The school board that oversees Denver made the news today after teachers staged a sick in and shut down two high schools, followed by students walking out and protesting the board's plans ensure that materials "promote citizenship, patriotism...benefits of the free-market system, respect for authority..." and don't "encourage or condone civil disorder, social strife or disregard of the law." And now I will take a deep breath before one of the louder thoughts slips out of my brain and I lose my argument through Godwin's Law.

Back when I was a bubbly, young student, I wrote an essay, probably the only good essay I ever wrote, which was why my professor subsequently stole it and published it under his own name. This is why you don't sleep with your professors, people. Anyway, that's another story. The essay came about after much introspection in the wake of 9/11. In almost all of the conversations that I had with fellow students, professors and friends, I noticed that Americans held some very out of date positions which contributed to our shock and disbelief. We believed in black and white, good and bad. Life was easy in the days of the Soviet Union because the world was comfortably divided into them and us. We struggled with the emerging multinational, poly-ethnic world where there was no good or bad, but gray tones everywhere. We still struggle with political complexity.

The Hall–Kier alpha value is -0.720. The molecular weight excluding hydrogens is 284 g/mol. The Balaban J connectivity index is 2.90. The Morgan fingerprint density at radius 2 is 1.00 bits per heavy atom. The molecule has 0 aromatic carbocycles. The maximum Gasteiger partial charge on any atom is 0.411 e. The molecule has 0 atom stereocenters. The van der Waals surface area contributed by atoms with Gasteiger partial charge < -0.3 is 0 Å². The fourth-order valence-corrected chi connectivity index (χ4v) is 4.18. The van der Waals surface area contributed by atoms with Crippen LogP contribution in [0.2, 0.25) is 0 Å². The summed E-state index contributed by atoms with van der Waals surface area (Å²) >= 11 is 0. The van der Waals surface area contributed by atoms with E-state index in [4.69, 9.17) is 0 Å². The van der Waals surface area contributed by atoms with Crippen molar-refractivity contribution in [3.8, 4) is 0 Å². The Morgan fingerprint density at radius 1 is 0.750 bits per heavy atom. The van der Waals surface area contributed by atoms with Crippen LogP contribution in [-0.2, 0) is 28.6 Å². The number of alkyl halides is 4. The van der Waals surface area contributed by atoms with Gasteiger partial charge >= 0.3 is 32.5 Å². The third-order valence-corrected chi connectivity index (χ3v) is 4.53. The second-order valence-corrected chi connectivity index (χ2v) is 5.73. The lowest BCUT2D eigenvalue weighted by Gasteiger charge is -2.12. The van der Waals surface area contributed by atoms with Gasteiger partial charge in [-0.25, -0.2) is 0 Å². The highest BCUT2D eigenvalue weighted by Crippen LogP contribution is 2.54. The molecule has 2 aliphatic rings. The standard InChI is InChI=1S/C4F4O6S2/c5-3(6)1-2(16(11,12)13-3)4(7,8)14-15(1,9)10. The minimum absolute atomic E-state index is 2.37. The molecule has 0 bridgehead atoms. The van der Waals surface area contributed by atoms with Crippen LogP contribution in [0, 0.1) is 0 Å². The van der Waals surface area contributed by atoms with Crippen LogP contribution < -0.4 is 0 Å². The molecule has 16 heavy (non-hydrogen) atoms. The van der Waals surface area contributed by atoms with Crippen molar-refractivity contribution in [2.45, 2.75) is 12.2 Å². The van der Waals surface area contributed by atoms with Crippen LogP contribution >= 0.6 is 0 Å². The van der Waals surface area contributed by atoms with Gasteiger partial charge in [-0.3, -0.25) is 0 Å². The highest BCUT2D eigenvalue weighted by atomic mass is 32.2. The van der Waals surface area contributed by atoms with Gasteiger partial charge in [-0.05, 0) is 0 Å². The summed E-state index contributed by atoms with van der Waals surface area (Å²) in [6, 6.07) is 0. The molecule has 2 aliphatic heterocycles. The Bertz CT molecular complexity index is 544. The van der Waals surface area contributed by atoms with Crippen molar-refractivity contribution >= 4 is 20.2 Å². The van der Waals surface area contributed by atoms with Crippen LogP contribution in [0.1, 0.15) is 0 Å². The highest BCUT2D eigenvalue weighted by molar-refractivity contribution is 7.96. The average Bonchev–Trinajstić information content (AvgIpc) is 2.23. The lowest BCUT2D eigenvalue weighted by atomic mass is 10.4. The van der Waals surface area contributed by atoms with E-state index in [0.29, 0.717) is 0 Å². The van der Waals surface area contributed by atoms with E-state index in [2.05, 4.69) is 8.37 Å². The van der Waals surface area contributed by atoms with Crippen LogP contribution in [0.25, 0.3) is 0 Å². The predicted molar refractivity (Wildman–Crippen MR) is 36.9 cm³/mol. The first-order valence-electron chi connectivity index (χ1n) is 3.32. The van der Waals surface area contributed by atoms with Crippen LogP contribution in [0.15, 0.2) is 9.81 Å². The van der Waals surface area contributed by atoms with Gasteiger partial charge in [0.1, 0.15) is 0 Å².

The Bible is the good book so we want it to always be true. The Constitution is part of the foundation of our great nation. These two are not allowed to be exceptional in our purview so the Texas and Denver school boards are attempting to reconcile the difference by making some tweaks to the history books. There will be a lot of bending and tweaking to frame the Bible as the driver behind principles of free will and self government but in the long run it will make us more comfortable to have God and the United States comfortably on the good side rather than our heads exploding over any dichotomies. I look forward to discovering how these issues are resolved.

Similarly, there is too much critical thinking involved in understanding how one can be a patriot and also criticize perceived injustices by our great nation so criticism is to be removed. We can't have our young and easily influenced children hearing anything negative about our country because it will lead to civil disobedience and next thing you know they will be writing a Declaration of Independence and speaking in the tongues of the beast.  

We should take exception to all these bad things being taught in our American history books and I am happy to support efforts to suppress bad thoughts about our good country. I, for one, will be relived to finally open up a history book the justifies my country in all ways, under God. I look forward to hearing about how the Vietnam war was a bad dream, how the trail of tears was really happy tears, and how Martin Luther King lived to the age of 90 and anyone who says otherwise hates America. USA! USA!

Tuesday, September 23, 2014

walk this way

Now, this is something that China has gotten right:

Special pedestrian lanes for people using their mobile devices.

Source: Wall Street Journal, China

I especially enjoy the disclaimer to walk in this lane at your own risk.

I have lost count of how many times I have been trapped walking behind a couple of slow moving individuals who are watching movies or playing games. I even ran into one on a jogging path at the Happy Valley Recreation Ground last Saturday. He was not jogging.